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Psalms 6:0 Anxiety in a time of trouble
Through either illness or some other depressing situation, David is distressed, in both body and mind. This has caused him to search his life to see if God is using this affliction to punish him for some sin. Humbly he asks God for mercy (1-3). He fears death, and his pain and sorrow become more distressing through the personal attacks that his opponents make on him (4-7). The thought of these ungodly enemies, however, gives David confidence that God will heal him. He knows that God opposes the wicked but helps those who humbly seek him (8-10).
State of the dead
The Old Testament shows us that people do not cease to exist when they die, but it tells us little about the condition of life after death. The Hebrew word used for the unseen place and unknown state of the dead is sheol. Sheol was to the Israelites a place of darkness, silence and shadowy existence (Job 10:21-22; Psalms 39:13; Psalms 88:3,Psalms 88:10-12; Psalms 94:17; Psalms 115:17). Death was something unpleasant and fearful, on account of the mysterious existence that followed in sheol (Psalms 6:5; Psalms 31:17; Ecclesiastes 8:8). English Bibles have translated the Hebrew sheol by such words as ‘the grave’, ‘the pit’ and even ‘hell’.
Certainly sheol would bring nothing but terror for the wicked (Deuteronomy 33:22; Psalms 16:10; Psalms 55:15; Isaiah 14:9-11; Ezekiel 32:18-32). The righteous, however, could expect that life after death would bring them joy in the presence of God (Psalms 16:11; Psalms 49:15; Psalms 73:24; cf. 2 Kings 2:11; 2 Kings 2:11). But the name ‘sheol’ itself signified neither a hell of torment nor a heaven of happiness. It was simply ‘the world of the dead’ (GNB).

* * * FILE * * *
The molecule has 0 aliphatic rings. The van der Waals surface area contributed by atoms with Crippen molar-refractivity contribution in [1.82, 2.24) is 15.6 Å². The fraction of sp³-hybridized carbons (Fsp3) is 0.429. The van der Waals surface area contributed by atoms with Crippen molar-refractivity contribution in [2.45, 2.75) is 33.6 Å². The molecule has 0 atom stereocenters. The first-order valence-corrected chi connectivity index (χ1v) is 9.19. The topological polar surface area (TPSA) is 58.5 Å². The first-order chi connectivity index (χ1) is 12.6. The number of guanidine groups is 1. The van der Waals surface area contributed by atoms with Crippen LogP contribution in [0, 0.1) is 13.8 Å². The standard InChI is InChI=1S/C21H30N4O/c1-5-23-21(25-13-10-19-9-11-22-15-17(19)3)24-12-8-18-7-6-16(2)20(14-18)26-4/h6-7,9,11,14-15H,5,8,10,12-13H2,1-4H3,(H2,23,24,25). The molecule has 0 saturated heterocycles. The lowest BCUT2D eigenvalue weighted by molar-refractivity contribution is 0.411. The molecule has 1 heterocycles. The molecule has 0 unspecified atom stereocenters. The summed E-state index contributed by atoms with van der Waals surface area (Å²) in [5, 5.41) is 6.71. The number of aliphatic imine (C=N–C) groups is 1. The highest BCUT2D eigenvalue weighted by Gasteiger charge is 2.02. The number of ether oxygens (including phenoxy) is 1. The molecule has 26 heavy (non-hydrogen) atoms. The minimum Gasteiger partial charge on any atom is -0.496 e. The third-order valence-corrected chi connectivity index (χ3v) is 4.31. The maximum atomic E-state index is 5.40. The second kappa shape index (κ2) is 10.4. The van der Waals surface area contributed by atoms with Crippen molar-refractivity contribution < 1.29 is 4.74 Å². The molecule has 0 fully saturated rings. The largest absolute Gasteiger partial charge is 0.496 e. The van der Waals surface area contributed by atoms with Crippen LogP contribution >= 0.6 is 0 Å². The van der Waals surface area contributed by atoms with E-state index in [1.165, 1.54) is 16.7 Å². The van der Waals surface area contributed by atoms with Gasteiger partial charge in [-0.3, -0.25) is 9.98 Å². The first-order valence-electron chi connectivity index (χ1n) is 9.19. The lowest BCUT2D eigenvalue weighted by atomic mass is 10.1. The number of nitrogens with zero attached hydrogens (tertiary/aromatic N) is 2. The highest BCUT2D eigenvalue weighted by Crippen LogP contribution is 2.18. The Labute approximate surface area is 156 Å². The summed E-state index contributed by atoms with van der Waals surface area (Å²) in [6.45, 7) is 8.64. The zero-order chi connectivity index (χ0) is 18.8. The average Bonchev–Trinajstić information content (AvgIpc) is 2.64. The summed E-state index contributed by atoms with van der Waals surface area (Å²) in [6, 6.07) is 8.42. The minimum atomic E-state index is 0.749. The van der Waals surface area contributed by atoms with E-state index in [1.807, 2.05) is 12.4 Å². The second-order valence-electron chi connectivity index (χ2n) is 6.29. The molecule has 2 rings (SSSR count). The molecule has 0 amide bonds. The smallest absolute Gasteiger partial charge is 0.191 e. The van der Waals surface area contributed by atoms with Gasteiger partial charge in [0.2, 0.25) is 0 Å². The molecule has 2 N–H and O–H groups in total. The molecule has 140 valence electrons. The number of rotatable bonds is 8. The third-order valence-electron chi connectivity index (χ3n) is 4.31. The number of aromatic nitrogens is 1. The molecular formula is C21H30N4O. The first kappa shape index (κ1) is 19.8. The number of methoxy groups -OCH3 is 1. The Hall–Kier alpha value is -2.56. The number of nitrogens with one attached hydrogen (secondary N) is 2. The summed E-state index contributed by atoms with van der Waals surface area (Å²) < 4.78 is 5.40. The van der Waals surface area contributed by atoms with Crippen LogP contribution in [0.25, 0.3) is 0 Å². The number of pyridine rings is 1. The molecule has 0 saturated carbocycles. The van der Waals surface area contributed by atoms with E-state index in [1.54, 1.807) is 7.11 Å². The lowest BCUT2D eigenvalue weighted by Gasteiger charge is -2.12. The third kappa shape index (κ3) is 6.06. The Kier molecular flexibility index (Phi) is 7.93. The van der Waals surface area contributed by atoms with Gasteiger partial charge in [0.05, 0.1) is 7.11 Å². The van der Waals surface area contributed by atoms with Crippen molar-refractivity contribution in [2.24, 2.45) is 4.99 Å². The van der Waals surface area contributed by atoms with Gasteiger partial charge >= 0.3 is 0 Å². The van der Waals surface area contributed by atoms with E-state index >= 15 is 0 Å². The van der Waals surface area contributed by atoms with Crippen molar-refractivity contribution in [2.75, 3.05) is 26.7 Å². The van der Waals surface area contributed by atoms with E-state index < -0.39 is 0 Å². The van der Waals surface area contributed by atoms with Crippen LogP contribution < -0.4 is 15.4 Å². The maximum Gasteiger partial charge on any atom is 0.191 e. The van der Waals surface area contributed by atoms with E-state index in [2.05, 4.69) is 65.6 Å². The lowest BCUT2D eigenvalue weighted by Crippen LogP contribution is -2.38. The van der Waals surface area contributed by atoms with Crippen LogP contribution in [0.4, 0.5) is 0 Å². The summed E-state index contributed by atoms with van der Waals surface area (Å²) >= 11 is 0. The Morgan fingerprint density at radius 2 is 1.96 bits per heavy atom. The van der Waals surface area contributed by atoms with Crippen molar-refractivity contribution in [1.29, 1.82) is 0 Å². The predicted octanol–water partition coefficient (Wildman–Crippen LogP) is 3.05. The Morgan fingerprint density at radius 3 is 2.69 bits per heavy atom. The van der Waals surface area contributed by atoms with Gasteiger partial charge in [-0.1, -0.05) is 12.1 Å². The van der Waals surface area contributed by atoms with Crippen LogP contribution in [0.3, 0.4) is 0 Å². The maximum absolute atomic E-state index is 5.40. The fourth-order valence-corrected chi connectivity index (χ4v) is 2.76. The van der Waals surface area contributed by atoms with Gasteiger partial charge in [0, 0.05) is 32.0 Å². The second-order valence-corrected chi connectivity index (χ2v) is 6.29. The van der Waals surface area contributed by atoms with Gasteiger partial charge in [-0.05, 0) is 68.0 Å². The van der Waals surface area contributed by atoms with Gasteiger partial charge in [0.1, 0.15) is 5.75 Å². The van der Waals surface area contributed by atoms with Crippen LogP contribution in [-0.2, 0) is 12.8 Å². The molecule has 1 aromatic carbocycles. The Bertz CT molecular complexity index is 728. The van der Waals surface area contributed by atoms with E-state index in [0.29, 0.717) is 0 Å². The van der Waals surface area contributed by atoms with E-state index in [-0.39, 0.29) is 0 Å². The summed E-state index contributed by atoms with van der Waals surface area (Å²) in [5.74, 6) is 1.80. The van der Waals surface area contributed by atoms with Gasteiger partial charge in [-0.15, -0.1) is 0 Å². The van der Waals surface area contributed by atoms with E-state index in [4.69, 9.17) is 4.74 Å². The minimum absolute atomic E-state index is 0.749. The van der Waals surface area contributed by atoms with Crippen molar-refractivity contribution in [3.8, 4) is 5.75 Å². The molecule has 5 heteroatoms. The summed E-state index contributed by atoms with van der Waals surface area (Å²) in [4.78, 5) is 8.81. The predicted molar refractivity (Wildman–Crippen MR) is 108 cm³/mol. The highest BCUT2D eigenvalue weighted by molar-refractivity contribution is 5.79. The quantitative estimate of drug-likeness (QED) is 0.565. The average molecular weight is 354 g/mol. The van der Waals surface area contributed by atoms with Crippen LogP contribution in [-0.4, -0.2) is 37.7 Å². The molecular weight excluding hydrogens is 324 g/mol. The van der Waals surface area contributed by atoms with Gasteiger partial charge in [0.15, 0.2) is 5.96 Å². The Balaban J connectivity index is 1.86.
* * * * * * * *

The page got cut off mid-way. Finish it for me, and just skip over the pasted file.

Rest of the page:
Death was the great leveller. Rich and poor, good and bad, oppressor and oppressed, kings and slaves were all subject to death. All died and went to sheol, the world of the dead (Job 3:13-19; Isaiah 14:19-20; Ezekiel 32:18-32). Sheol therefore became a synonym for death, and this is usually the way the word is used in Psalms.
By the end of the Old Testament era, believers were more fully convinced that beyond death lay the resurrection (Daniel 12:1-2). This confidence grew into bold assurance through Jesus Christ’s death and resurrection. Christ conquered death and sheol (Matthew 16:18; Revelation 1:18; the Greek equivalent of sheol was hades), so that people no longer had any need to fear them (Hebrews 2:14-15). Through Jesus Christ, God clearly showed immortal life to be a certainty (2 Timothy 1:10).
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Flemming, Donald C. "Commentary on Psalms 6". "Fleming's Bridgeway Bible Commentary". https://www.studylight.org/
the Third Sunday after Epiphany